asylum welfare benefits seekers will be used as live-in companions for retirees and to ‘help out’ on farms across Western Australia under a new homestay scheme starting next month and backed by the Dhimmigration Department.
(Well, there you go, a win-win solution for the Gillard government – get rid of the ‘no-longer productive’ retirees while getting cheap housing for the Muslim entitlement whores)
The Australian (h/t Liz) Every West Australian with a spare room is being urged to sign up for the Homestay Helping Hand program, with hosts paid $50 a week for each asylum seeker in exchange for providing board and food.
Asylum seekers, in return, are urged to “help out around the home or farm”, “pick up the shopping”, or “provide company for someone who’s lonely.” (Will the government provide emergency neck alarms so the elderly hosts can call police after they’ve raped, beaten, or robbed by their new “companions”)
Muslim invaders torch Christmas Island detention center
The scheme will be run by the Australian Homestay Network, which finds accommodation for asylum seekers after they are processed on Christmas Island and released by the Immigration Department on bridging visas while their refugee claims are assessed.
Executive chairman David Bycroft said placements would start within a month and it was a “chance for Australians to put their hand up and be part of the solution instead of complaining about the problem.” He said live-in asylum seekers could not replace paid staff but they were available to help with jobs and chores around the house or farm.
The scheme is separate from another homestay program called the Community Placement Network (CPN), which started in May last year but has stalled with just over 30 placements so far this year. CPN placements last six weeks but in the Helping Hand program, asylum seekers can stay with a host for years if both parties want it.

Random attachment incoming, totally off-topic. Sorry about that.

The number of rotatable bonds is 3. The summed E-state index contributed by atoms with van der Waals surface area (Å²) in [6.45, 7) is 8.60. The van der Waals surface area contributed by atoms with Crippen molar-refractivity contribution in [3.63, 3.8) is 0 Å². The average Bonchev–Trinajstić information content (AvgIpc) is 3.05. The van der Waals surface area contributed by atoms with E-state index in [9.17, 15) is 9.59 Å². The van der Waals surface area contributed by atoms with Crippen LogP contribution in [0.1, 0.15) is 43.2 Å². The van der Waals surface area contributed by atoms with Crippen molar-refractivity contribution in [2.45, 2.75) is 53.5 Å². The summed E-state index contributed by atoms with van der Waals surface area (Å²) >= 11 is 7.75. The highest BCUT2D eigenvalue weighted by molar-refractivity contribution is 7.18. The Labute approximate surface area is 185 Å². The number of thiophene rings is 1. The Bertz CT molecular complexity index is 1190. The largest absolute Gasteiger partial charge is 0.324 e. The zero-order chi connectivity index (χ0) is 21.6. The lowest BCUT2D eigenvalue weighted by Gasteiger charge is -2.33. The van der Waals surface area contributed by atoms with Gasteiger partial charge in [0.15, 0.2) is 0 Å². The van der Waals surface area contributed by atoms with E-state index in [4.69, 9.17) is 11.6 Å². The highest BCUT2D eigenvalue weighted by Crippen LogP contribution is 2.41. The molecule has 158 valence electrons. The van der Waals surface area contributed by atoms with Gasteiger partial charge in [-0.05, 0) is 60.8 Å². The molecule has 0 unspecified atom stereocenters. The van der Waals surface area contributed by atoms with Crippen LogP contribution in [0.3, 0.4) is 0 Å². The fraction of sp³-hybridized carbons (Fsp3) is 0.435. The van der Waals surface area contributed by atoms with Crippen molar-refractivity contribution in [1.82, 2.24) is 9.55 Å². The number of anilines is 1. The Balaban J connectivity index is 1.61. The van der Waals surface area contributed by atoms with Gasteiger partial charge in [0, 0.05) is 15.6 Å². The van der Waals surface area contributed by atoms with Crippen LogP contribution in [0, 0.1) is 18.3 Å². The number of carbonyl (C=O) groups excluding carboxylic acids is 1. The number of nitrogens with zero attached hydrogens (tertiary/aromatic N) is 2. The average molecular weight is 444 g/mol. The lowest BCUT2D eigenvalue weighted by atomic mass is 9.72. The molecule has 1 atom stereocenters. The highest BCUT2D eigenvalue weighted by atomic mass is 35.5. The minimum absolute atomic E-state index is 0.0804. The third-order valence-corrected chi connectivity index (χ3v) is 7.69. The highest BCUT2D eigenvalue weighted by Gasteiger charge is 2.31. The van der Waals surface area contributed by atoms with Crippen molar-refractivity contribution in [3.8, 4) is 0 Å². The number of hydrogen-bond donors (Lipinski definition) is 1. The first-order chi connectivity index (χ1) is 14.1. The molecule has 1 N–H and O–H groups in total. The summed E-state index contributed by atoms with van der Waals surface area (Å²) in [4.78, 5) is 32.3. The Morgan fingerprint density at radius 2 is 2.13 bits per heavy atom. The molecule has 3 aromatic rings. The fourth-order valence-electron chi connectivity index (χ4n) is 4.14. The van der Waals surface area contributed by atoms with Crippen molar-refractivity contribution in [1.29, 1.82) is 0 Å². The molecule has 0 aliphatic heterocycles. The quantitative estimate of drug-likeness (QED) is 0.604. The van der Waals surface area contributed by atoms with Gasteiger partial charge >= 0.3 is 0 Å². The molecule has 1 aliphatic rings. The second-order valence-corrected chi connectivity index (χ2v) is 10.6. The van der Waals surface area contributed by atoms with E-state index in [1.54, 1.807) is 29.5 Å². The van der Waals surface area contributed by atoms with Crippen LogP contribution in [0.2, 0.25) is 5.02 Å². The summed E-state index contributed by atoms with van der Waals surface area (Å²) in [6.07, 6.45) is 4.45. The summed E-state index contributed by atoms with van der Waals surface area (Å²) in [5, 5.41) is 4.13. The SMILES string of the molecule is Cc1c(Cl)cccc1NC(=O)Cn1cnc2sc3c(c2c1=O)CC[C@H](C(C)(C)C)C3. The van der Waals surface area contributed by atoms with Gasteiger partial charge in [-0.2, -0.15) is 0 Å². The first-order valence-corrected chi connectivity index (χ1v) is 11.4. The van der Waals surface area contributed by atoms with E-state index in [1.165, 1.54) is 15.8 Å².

Mr Bycroft said there would soon be thousands of would-be refugees living in the community under the Helping Hand program because Australia “faces a massive wave of asylum seekers looking for affordable accommodation”.
“The asylum seeker can help out, pick up the shopping, perhaps drive the car,” he said.
“We’re after retirees or couples, maybe their kids have left the home, they’ve got empty rooms and they want to do something good. For a single person it gives them company a great idea for someone who’s lonely.”
SHE admits to “a little bit of trepidation”, but Fremantle retiree Maureen Ramsay will soon open her home to an asylum seeker and says she is looking forward to it. The former TAFE lecturer and manager is a mother of four and grandmother of eight who now lives alone and has two empty bedrooms.
“I feel quite concerned about the situation for asylum seekers and refugees and I thought, ‘I can do something, I’ve got space’,” the 70-year-old said. “It might be intense at the beginning but I feel it would be more frightening for them than for me. (Lock this woman up, she has clearly lost her mind)
“I have no idea what to expect. I suppose there will be some cultural hurdles. They may not speak English. (Yep, Granny, ‘communication’ will be your main problem)
“Some of my friends think I’m quite naive and I guess I have a little bit of trepidation because some people are quite anti-refugees and think that anyone who is sympathetic is a bit naive. I don’t agree with that. We should give people a chance.
Mrs Ramsay said her family supported her decision. She said the $50 a week she will receive under the Homestay Helping Hand program would mostly cover the cost of providing meals.